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Note how the enlarged top hole is clearing the stud to allow for the top to vibrate freely

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Inserts are pressed all the way into the mahogany core section of the body

IMG_20190603_080820.jpg~original


IMG_20190603_081112.jpg~original




Testing the fit and clearance of the STP

IMG_20190603_081041.jpg~original




PU's are routed at the same angle as the neck with the same triangular jigs used to rout the mortise

IMG_20190603_082300.jpg~original





I zero the CNC to the actual center line

IMG_20190603_082459.jpg~original




and cut the PU cavities to PAF HB size

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preeb

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The heel section and the cutaway transition roundovers are next.
I start by sanding down the body oversize areas down to the fingerboard line

IMG_20190603_110828.jpg~original



like this

IMG_20190603_110835.jpg~original




the back will transition by curving down to the neck heel.

I sand it down with the oscilating sander

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leaving just a thin ledge

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and continue manually (and carefully...) with a block sander

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like that

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Next I file the cutaway roundover transitions with a Japanese curved file cutter

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IMG_20190603_114555.jpg~original
 
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telepraise

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Amazing work preeb! Your artful design and flawless execution are world class. Your superb craftsmanship combined with gorgeous woods has me dying to see them with finish on them.

I'm curious how you came up with the concept of taptuning the top and back to eachother. I'm a crossover from the acoustic world and have built several archtop mandolins. In fully hollow archtops, the top and back are never tuned to the same note to avoid sympathetic wolftones. Some even go so far as to tune the treble and bass side of the sound board 50 cents apart.

Thanks for posting such a detailed and well-illustrated thread, those of us who build are fascinated and impressed. Can't wait to see and hear these proto's!
 

GunsOfBrixton

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When you cut the mortise and pickup cavities using the triangular wedge, do you account for the fractional movement forward of the routes (due to the angle) in your tool paths or by actually sliding the whole body just a bit forward? Or do you not worry about it?
 

preeb

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Amazing work preeb! Your artful design and flawless execution are world class. Your superb craftsmanship combined with gorgeous woods has me dying to see them with finish on them.

I'm curious how you came up with the concept of taptuning the top and back to eachother. I'm a crossover from the acoustic world and have built several archtop mandolins. In fully hollow archtops, the top and back are never tuned to the same note to avoid sympathetic wolftones. Some even go so far as to tune the treble and bass side of the sound board 50 cents apart.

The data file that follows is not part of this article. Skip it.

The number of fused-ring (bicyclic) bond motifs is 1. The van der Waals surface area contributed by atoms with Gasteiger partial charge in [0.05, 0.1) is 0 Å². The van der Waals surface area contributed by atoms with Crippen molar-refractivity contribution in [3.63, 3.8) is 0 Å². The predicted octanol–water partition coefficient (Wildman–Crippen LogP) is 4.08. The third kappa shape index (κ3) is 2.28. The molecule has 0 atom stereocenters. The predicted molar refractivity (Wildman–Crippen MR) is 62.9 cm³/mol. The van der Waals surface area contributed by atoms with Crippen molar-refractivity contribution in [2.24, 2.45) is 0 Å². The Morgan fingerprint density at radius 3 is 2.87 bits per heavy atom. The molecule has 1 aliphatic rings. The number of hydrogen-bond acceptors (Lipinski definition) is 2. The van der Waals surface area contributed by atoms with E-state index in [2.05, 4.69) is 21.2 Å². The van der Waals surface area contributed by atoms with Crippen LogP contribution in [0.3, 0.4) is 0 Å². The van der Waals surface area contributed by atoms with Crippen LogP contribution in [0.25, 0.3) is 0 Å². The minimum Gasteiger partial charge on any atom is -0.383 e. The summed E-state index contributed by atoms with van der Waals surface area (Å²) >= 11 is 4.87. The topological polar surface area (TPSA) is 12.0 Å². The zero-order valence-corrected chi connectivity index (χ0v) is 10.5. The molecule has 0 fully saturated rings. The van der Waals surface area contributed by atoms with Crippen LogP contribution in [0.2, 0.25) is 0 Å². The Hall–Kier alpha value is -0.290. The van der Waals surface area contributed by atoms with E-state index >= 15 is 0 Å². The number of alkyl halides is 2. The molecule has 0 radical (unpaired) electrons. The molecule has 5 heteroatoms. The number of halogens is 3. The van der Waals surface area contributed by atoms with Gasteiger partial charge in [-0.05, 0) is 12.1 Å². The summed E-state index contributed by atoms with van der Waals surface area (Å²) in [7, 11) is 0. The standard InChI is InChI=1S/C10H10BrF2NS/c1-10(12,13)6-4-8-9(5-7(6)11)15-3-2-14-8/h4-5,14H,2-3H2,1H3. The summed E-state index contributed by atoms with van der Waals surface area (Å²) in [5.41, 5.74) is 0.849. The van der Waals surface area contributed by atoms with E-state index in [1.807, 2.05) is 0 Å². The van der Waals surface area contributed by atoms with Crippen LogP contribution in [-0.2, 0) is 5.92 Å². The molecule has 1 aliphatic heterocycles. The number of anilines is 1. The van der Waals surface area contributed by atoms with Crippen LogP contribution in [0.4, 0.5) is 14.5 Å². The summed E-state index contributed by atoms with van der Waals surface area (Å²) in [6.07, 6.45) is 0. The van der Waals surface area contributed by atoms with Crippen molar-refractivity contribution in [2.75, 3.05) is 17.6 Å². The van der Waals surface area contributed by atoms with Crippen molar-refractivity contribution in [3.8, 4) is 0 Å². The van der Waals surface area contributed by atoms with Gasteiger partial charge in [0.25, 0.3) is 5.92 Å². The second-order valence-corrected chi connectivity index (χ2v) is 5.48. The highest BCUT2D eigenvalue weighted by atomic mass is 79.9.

Thanks for posting such a detailed and well-illustrated thread, those of us who build are fascinated and impressed. Can't wait to see and hear these proto's!

Thanks.
I never tune them to the same note but rather match them. It is all a trial and error journey for me... Like dog breeding, I keep the measurements that end up with a better instrument and keep trying to get better and better. I set a starting point and document every build with all the tunings and measurements so I can compare over time and once I hit a sweet spot the model is finalized. I wish there was a mathematical method to design the perfect guitar.. LOL.. it will never happen TMHO.
As to this Lyra project, the tuning is mostly based on my arch top model the Bone Voyage and I feel very confident with the initial Lyra design. At this point the guitar is complete with pretty satisfactory tap tones to say the least... So like yourself, I can't wait to string it and strum it for the first time. It's like a new born child to me (-:
 

preeb

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When you cut the mortise and pickup cavities using the triangular wedge, do you account for the fractional movement forward of the routes (due to the angle) in your tool paths or by actually sliding the whole body just a bit forward? Or do you not worry about it?

I worry about everything... Too much and all the time unfortunately (-;
CAD models are done with every possible consideration I can think of. I do it all in Rhino and test every CAM output a few times until the cutting is perfect.
For the mortise or any other angled jig holder I design the CAD normally and then tilt the entire model in Rhino before exporting and working the CAM and eventually running the code on my CNC.
Hope that helps...
 

GunsOfBrixton

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I worry about everything... Too much and all the time unfortunately (-;
CAD models are done with every possible consideration I can think of. I do it all in Rhino and test every CAM output a few times until the cutting is perfect.
For the mortise or any other angled jig holder I design the CAD normally and then tilt the entire model in Rhino before exporting and working the CAM and eventually running the code on my CNC.
Hope that helps...

I figured you had it covered someway. Just was wondering what method you were using.